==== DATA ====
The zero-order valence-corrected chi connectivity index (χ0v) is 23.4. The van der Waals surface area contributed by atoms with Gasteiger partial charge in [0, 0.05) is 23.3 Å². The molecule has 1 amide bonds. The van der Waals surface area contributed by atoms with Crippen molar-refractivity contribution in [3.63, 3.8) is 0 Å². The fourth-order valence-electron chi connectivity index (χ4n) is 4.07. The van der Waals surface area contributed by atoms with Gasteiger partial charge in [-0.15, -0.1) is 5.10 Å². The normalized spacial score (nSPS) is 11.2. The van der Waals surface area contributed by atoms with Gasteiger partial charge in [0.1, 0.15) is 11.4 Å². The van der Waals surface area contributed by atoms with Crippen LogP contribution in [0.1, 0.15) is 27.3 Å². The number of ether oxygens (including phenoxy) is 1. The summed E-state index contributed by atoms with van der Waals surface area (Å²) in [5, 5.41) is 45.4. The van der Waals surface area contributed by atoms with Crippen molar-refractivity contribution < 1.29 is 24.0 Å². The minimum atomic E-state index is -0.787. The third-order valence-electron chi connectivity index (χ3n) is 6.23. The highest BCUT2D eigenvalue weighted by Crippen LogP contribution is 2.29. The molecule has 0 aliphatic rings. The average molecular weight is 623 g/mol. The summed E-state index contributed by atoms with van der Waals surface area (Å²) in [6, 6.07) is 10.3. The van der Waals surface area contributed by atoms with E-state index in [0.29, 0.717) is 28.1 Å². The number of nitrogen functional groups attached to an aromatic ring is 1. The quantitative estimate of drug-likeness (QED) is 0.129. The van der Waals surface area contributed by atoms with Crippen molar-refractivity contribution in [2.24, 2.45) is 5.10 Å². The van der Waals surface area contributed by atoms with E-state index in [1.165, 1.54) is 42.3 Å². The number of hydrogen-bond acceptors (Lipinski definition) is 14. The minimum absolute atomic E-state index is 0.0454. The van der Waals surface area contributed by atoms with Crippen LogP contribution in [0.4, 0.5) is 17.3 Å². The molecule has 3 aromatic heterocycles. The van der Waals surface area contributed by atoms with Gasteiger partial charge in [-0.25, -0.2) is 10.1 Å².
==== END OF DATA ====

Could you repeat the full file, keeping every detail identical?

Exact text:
The zero-order valence-corrected chi connectivity index (χ0v) is 23.4. The van der Waals surface area contributed by atoms with Gasteiger partial charge in [0, 0.05) is 23.3 Å². The molecule has 1 amide bonds. The van der Waals surface area contributed by atoms with Crippen molar-refractivity contribution in [3.63, 3.8) is 0 Å². The fourth-order valence-electron chi connectivity index (χ4n) is 4.07. The van der Waals surface area contributed by atoms with Gasteiger partial charge in [-0.15, -0.1) is 5.10 Å². The normalized spacial score (nSPS) is 11.2. The van der Waals surface area contributed by atoms with Gasteiger partial charge in [0.1, 0.15) is 11.4 Å². The van der Waals surface area contributed by atoms with Crippen LogP contribution in [0.1, 0.15) is 27.3 Å². The number of ether oxygens (including phenoxy) is 1. The summed E-state index contributed by atoms with van der Waals surface area (Å²) in [5, 5.41) is 45.4. The van der Waals surface area contributed by atoms with Crippen molar-refractivity contribution < 1.29 is 24.0 Å². The minimum atomic E-state index is -0.787. The third-order valence-electron chi connectivity index (χ3n) is 6.23. The highest BCUT2D eigenvalue weighted by Crippen LogP contribution is 2.29. The molecule has 0 aliphatic rings. The average molecular weight is 623 g/mol. The summed E-state index contributed by atoms with van der Waals surface area (Å²) in [6, 6.07) is 10.3. The van der Waals surface area contributed by atoms with E-state index in [0.29, 0.717) is 28.1 Å². The number of nitrogen functional groups attached to an aromatic ring is 1. The quantitative estimate of drug-likeness (QED) is 0.129. The van der Waals surface area contributed by atoms with Crippen molar-refractivity contribution in [2.24, 2.45) is 5.10 Å². The van der Waals surface area contributed by atoms with E-state index in [1.165, 1.54) is 42.3 Å². The number of hydrogen-bond acceptors (Lipinski definition) is 14. The minimum absolute atomic E-state index is 0.0454. The van der Waals surface area contributed by atoms with Crippen LogP contribution in [0.4, 0.5) is 17.3 Å². The molecule has 3 aromatic heterocycles. The van der Waals surface area contributed by atoms with Gasteiger partial charge in [-0.25, -0.2) is 10.1 Å².